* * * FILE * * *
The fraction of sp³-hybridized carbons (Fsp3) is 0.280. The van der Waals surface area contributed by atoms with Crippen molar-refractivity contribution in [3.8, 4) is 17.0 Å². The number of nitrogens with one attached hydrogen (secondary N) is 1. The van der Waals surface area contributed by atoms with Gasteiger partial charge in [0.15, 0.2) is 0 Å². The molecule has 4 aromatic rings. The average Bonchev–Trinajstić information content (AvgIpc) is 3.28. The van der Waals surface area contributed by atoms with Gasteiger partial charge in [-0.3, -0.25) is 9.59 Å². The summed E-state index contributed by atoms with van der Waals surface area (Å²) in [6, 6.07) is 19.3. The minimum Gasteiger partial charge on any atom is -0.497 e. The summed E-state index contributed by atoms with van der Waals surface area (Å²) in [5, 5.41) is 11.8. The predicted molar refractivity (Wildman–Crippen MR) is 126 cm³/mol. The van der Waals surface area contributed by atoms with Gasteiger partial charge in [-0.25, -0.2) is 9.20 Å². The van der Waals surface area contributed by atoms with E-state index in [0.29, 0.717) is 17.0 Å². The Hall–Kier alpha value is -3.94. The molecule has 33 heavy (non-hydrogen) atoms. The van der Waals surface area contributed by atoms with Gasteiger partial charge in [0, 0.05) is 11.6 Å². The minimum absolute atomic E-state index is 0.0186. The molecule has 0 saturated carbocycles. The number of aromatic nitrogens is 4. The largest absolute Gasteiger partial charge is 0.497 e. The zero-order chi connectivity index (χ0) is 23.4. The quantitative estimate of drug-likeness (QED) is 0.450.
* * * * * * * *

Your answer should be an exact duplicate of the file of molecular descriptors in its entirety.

The fraction of sp³-hybridized carbons (Fsp3) is 0.280. The van der Waals surface area contributed by atoms with Crippen molar-refractivity contribution in [3.8, 4) is 17.0 Å². The number of nitrogens with one attached hydrogen (secondary N) is 1. The van der Waals surface area contributed by atoms with Gasteiger partial charge in [0.15, 0.2) is 0 Å². The molecule has 4 aromatic rings. The average Bonchev–Trinajstić information content (AvgIpc) is 3.28. The van der Waals surface area contributed by atoms with Gasteiger partial charge in [-0.3, -0.25) is 9.59 Å². The summed E-state index contributed by atoms with van der Waals surface area (Å²) in [6, 6.07) is 19.3. The minimum Gasteiger partial charge on any atom is -0.497 e. The summed E-state index contributed by atoms with van der Waals surface area (Å²) in [5, 5.41) is 11.8. The predicted molar refractivity (Wildman–Crippen MR) is 126 cm³/mol. The van der Waals surface area contributed by atoms with Gasteiger partial charge in [-0.25, -0.2) is 9.20 Å². The van der Waals surface area contributed by atoms with E-state index in [0.29, 0.717) is 17.0 Å². The Hall–Kier alpha value is -3.94. The molecule has 33 heavy (non-hydrogen) atoms. The van der Waals surface area contributed by atoms with Gasteiger partial charge in [0, 0.05) is 11.6 Å². The minimum absolute atomic E-state index is 0.0186. The molecule has 0 saturated carbocycles. The number of aromatic nitrogens is 4. The largest absolute Gasteiger partial charge is 0.497 e. The zero-order chi connectivity index (χ0) is 23.4. The quantitative estimate of drug-likeness (QED) is 0.450.